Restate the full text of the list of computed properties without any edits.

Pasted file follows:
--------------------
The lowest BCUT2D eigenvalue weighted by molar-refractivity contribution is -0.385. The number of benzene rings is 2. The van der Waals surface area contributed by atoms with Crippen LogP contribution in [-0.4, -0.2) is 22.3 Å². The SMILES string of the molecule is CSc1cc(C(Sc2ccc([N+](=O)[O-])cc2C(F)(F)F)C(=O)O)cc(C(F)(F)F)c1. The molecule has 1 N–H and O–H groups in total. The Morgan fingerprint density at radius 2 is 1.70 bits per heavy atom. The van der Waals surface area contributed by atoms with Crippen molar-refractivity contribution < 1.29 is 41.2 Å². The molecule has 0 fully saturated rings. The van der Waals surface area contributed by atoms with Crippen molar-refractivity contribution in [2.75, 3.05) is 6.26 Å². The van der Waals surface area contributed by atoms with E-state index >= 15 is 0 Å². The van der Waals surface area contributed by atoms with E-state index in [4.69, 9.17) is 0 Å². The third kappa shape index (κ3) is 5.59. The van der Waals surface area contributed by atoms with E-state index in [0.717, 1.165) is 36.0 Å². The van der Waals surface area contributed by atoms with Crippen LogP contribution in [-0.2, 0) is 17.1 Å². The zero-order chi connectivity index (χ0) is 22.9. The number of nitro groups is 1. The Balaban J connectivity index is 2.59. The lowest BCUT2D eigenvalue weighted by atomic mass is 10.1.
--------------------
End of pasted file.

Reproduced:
The lowest BCUT2D eigenvalue weighted by molar-refractivity contribution is -0.385. The number of benzene rings is 2. The van der Waals surface area contributed by atoms with Crippen LogP contribution in [-0.4, -0.2) is 22.3 Å². The SMILES string of the molecule is CSc1cc(C(Sc2ccc([N+](=O)[O-])cc2C(F)(F)F)C(=O)O)cc(C(F)(F)F)c1. The molecule has 1 N–H and O–H groups in total. The Morgan fingerprint density at radius 2 is 1.70 bits per heavy atom. The van der Waals surface area contributed by atoms with Crippen molar-refractivity contribution < 1.29 is 41.2 Å². The molecule has 0 fully saturated rings. The van der Waals surface area contributed by atoms with Crippen molar-refractivity contribution in [2.75, 3.05) is 6.26 Å². The van der Waals surface area contributed by atoms with E-state index >= 15 is 0 Å². The van der Waals surface area contributed by atoms with E-state index in [4.69, 9.17) is 0 Å². The third kappa shape index (κ3) is 5.59. The van der Waals surface area contributed by atoms with E-state index in [0.717, 1.165) is 36.0 Å². The van der Waals surface area contributed by atoms with Crippen LogP contribution in [-0.2, 0) is 17.1 Å². The zero-order chi connectivity index (χ0) is 22.9. The number of nitro groups is 1. The Balaban J connectivity index is 2.59. The lowest BCUT2D eigenvalue weighted by atomic mass is 10.1.